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Rishi Sunak Says There Is "No Need" For National Vetting System In Police Recruitment

A new report has found structural issues in the Met relating to misogyny, racism and homophobia (Alamy)

3 min read

Prime Minister Rishi Sunak has said there is “no need” to back the Labour Party’s proposal of a national vetting system for police services across the UK, after a report has found deep rooted issues with misogyny, racism and homophobia in the Metropolitan Police.

A damning new report into the Met, led by Baroness Louise Casey, detailed numerous case studies of sexual assaults on female staff and examples of excessive use of stop and search powers against black people.

Casey identified “systemic and fundamental” problems in how the Met is run and showed that public trust in the police has been severely damaged by a string of misconduct scandals.

Speaking at Prime Minister’s Questions on Wednesday afternoon, Labour leader Keir Starmer called on the government to support Labour’s plan for mandatory national vetting in police services in response to the report. 

“Nobody reading the Casey report can be left in any doubt about how serious this is or doubt for a second that it's restricted to the Met,” Starmer said.

“The report lays bare how those unfit to join the police are aided by patchwork vetting systems that leave the door open. 

“If the government backs Labour's plan for proper mandatory national vetting, we could end the farce that sees different police recruitment standards in different forces.”

Sunak, however, insisted the government is already working to tackle the issues outlined in the report. 

“There's no need for that, because we're already taking action to tackle the issues that are raised in the Casey report,” the Prime Minister told MPs.

He highlighted that the College of Policing is currently updating the statutory Code of Practice for police officer vetting and that all police forces are in the process of checking their officers against the police national database.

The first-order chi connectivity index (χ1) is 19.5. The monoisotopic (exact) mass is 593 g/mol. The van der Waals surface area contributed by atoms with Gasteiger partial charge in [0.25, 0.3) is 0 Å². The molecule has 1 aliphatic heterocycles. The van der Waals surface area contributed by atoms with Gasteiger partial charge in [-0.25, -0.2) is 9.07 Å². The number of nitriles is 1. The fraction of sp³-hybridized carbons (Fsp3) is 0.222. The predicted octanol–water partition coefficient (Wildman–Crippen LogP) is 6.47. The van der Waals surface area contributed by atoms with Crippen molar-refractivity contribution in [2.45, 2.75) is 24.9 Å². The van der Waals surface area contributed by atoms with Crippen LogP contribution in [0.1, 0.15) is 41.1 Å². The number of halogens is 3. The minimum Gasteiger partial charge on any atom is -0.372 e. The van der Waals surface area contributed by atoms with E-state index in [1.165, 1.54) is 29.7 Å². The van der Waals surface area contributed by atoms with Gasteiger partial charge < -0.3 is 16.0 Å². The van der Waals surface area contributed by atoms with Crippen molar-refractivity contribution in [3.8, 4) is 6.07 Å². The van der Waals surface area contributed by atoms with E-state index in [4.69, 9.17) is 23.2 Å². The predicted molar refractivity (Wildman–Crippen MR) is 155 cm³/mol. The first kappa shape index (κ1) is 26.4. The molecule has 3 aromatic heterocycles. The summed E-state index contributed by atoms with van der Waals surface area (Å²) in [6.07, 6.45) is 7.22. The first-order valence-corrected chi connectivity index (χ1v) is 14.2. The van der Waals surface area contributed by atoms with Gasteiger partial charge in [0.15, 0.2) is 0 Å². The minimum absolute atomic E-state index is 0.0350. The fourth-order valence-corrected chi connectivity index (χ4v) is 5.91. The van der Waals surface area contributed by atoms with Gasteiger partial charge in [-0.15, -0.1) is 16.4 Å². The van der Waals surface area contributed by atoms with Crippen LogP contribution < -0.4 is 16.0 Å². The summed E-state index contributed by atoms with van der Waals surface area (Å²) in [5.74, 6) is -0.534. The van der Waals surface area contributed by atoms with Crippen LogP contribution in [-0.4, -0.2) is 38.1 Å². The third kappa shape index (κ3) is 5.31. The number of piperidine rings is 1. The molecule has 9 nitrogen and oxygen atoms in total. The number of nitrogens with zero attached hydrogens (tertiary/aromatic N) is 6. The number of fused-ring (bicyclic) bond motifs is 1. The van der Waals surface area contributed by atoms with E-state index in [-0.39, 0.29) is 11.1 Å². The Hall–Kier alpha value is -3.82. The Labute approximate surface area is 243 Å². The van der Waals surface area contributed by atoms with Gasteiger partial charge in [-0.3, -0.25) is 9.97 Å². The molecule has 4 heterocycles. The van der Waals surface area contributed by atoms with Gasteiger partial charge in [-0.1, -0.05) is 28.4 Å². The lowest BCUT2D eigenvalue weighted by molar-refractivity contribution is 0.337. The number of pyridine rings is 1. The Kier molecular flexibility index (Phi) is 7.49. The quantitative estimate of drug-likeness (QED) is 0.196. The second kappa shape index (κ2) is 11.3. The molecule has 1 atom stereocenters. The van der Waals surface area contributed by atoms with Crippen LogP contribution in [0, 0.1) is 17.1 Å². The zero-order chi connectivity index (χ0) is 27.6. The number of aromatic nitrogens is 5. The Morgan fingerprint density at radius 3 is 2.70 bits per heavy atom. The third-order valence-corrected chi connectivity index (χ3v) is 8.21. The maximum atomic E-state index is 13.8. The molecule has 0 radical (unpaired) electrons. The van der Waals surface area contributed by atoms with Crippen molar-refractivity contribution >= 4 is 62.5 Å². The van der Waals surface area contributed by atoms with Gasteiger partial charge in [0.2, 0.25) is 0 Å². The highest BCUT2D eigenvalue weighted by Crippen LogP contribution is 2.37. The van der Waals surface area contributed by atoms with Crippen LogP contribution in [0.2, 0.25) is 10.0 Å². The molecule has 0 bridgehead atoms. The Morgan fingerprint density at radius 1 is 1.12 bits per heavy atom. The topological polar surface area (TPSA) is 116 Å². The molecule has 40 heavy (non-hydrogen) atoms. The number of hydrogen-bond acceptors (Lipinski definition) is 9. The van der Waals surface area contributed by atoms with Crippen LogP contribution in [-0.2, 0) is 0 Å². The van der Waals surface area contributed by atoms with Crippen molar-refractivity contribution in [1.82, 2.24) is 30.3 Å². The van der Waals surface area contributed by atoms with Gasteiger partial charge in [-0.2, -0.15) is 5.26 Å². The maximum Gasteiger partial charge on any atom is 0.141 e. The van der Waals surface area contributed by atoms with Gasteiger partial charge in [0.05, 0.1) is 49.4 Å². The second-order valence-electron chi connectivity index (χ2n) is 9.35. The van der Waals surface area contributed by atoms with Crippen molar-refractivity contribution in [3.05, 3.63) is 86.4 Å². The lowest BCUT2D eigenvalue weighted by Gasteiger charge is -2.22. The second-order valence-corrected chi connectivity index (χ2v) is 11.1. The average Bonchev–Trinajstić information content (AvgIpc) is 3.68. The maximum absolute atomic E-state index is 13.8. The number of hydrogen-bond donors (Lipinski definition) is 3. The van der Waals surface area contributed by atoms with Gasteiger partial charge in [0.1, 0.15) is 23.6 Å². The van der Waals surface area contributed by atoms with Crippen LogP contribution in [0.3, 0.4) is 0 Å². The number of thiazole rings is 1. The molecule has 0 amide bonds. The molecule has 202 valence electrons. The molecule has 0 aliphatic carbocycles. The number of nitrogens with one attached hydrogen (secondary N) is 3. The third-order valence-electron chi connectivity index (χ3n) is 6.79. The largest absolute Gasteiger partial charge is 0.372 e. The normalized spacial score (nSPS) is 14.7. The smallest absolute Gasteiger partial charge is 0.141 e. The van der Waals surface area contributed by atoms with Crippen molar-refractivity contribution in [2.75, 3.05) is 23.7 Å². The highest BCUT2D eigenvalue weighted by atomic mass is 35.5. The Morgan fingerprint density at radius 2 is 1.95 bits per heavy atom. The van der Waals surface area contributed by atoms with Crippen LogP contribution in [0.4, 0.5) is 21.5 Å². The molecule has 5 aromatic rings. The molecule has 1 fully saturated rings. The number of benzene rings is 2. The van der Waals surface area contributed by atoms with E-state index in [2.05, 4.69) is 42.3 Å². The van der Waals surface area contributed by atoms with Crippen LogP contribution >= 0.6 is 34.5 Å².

Starmer criticised this approach, pointing out that these measures are not mandatory.

“No wonder the Casey report criticised what she calls the government's hands off attitude to policing over the last 13 years,” the Labour leader said. 

“But let's call it what it really is: sheer negligence.”

Starmer also said the report exposes “chronic failures” by the police to deal with rape cases, while the government still has not backed Labour's plan to have specialist rape and serious sexual offences units in every police force.

Sunak responded by saying that the primary accountability for the Met sits with the Mayor of London Sadiq Khan.

"The government published an ambitious rape review action plan. And since 2010, we've quadrupled funding for Victim Support Services," the Prime Minister added. 

"That is a Conservative government doing everything we can to support victims and tackle predators."

Baroness Casey, who has previously led a number of high profile investigations, appeared at the London Assembly policing and crime committee on Wednesday morning to warn that the report had shown the protection of women and children had been “thrown out the window” and that the problems in the Met are "institutional". 

Met Police Commissioner Mark Rowley said this week that he "absolutely accepts" the findings of the report but has refused to use the term “institutionally racist”.

Speaking at the committee, Casey criticised Rowley’s position, but said she appreciates the findings are “difficult” for him to respond to.

“If you take all of that together, this is the moment to say... this is institutional, it’s organisational, and then you can move on to have a more straightforward and direct discussion with the people of London,” Casey said. 

“I know Mark Rowley. He’s a man of utter decency and integrity so we need to give him time. I appreciate that this is difficult.”

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